A stock or standard solution is a solution in which you accurately know its concentration. You can make stock solutions in the chemistry laboratory or buy from chemical manufacturers. Once you have a stock solution, you can prepare solutions of lower concentration by diluting the concentrated stock solution.

To dilute means to add a certain amount of solvent(water) to a certain amount of concentrated stock solution. If you add a certain amount of solvent to a certain amount of concentrated stock solution, you will notice that the amount of solute present in the stock solution is the same amount present in the dilute solution. The only difference is that the dilute solution now contains more water than the stock from which it was prepared. In real life, what you just read is similar to you adding more water to your coffee or tea to lighten its taste. As you add more water, you are only increasing the amount of water in the solution, but not the amount of coffee or tea molecules present in it. Here is an illustration of a dilute solution prepared from a stock solution:

From the illustration above, you can see that there are 7 molecules of solute in the concentrated solution and 7 molecules in the dilute solution. But the dilute solution has more solvent in it than the concentrated solution.

Because both solutions contain an equal number of solute molecules, it follows that:

- the moles of chemicals present in the concentrated solution is equal to the moles of chemicals present in the dilute solution

If we translate the previous statement into a mathematical expression, we will get:

**moles of concentrated solution = moles of dilute solution**

But since we know that the amount of the coffee solution in moles is equal to the volume of the solution multiplied by its concentration in Molarity, then we can write that:

Volume (V) of concentrated solution times Molarity (M) of concentrated solution is equal to the volume (V) of dilute solution times the Molarity (M) of dilute solution. If we translate this into a mathematical expression, we will get:

As you may have noticed, the formula we just derived is the general formula for diluting a concentrated solution to a solution of lower concentration. Note that if you report the concentration of solution as 2 **M**, the uppercase **M **is often used to represent the unit (mol/L), which is the unit for concentration reported in Molarity.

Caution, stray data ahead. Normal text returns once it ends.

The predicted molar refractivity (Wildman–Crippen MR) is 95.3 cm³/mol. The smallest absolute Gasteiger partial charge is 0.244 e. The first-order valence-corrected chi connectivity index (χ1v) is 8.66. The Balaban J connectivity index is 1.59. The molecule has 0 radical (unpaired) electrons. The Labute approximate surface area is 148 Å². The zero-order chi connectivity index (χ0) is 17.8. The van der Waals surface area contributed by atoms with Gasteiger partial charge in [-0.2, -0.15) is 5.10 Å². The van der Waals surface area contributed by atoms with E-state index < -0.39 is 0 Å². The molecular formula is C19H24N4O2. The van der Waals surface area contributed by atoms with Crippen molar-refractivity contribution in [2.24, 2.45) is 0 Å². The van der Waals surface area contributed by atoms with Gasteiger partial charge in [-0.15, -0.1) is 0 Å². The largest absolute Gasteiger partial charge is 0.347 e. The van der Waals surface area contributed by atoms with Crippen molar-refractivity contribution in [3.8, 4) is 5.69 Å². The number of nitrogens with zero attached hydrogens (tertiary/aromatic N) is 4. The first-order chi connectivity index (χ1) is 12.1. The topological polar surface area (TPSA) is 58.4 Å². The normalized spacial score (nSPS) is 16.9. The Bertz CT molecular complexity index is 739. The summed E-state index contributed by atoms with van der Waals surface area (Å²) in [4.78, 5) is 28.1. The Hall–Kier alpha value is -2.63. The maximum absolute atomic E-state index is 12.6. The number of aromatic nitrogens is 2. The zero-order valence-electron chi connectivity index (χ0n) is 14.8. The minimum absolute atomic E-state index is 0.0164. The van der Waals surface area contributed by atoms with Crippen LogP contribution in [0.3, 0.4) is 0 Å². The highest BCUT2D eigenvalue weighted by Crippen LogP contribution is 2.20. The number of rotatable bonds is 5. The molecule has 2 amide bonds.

To use the dilution formula, you must know at least three of the four variables in it. Now, let’s used it to answer the following question:

**Suppose that in one of your general chemistry experiments, you are required to use 2 M sulfuric acid (H**_{2}**SO**_{4}**) for a certain reaction, but your lab instructor gave you 5 M H**_{2}**SO**_{4}**. How would you go about this?**

#### Solution

Since from the question you know the concentration of the sulfuric acid you need, then it follows that you must decide on what volume you need. So, let’s say you need 10 mL of 2 M H_{2}SO_{4}. Then it follows that you must calculate the volume of the stock solution you need to pipette in order to prepare your target concentration. To do this, you must recall the dilution formula. This formula says that:

**Vol**_{con}**M**_{con}**= V**_{dil}**M**_{dil}

Now, if you read the question once again, you will notice that all the units are consistent with what we need to calculate. For this reason, there is no need to convert between units. Therefore:

Vol_{con}=? (We need to calculate how much of the stock we need)

Vol_{dil }= 10 mL (This is the volume of the 2 M concentration you need)

M_{con}= 5 M (This is the Molarity of concentrated solution)

M_{dil}= 2 M (This is the Molarity of the dilute solution)

If we substitute the above information into the dilution formula, we will get

Since we need the volume of concentrated stock solution (Vol_{con}), we must divide both the left and right side of the equal sign in the above equation (1) by 5 M. If we do, we will get:

From the calculation, you need to pipette 4 mL of the 5 M sulfuric acid solution to prepare 10 mL of 2 M sulfuric acid solution. To prepare the 10 mL of 2 M solution, you must first transfer about 5 mL of distilled water into your 10 mL volumetric flask. Next, slowly add your 4 mL of stock solution (sulfuric acid). Swirl the flask and then top it up with more distilled water to the 10 mL mark.

#### Caution!

As you may have noticed, we added the sulfuric acid to the distilled water in the volumetric flask not the other way around. **Why is that?**

We did this in order to prevent the solution from exploding. As you may know, sulfuric acid is much denser than water, so as you add it to water, its molecules are able to travel within and mix well with the water molecules. However, because water is less dense than sulfuric acid, if you add it to sulfuric acid, its molecules will create a barrier in which you have water on top and sulfuric acid below. This unwanted barrier can cause the two chemicals to react explosively (exothermic reaction), generating enough energy to break the flask. In another way, you can prevent this reaction from happening when you place your volumetric flask in an ice bath while you add the acid to the distilled water. The ice will absorb the energy generated from the solution, as a result, cooling the solution down.

To learn how to prepare a solution from a solid substance, click here.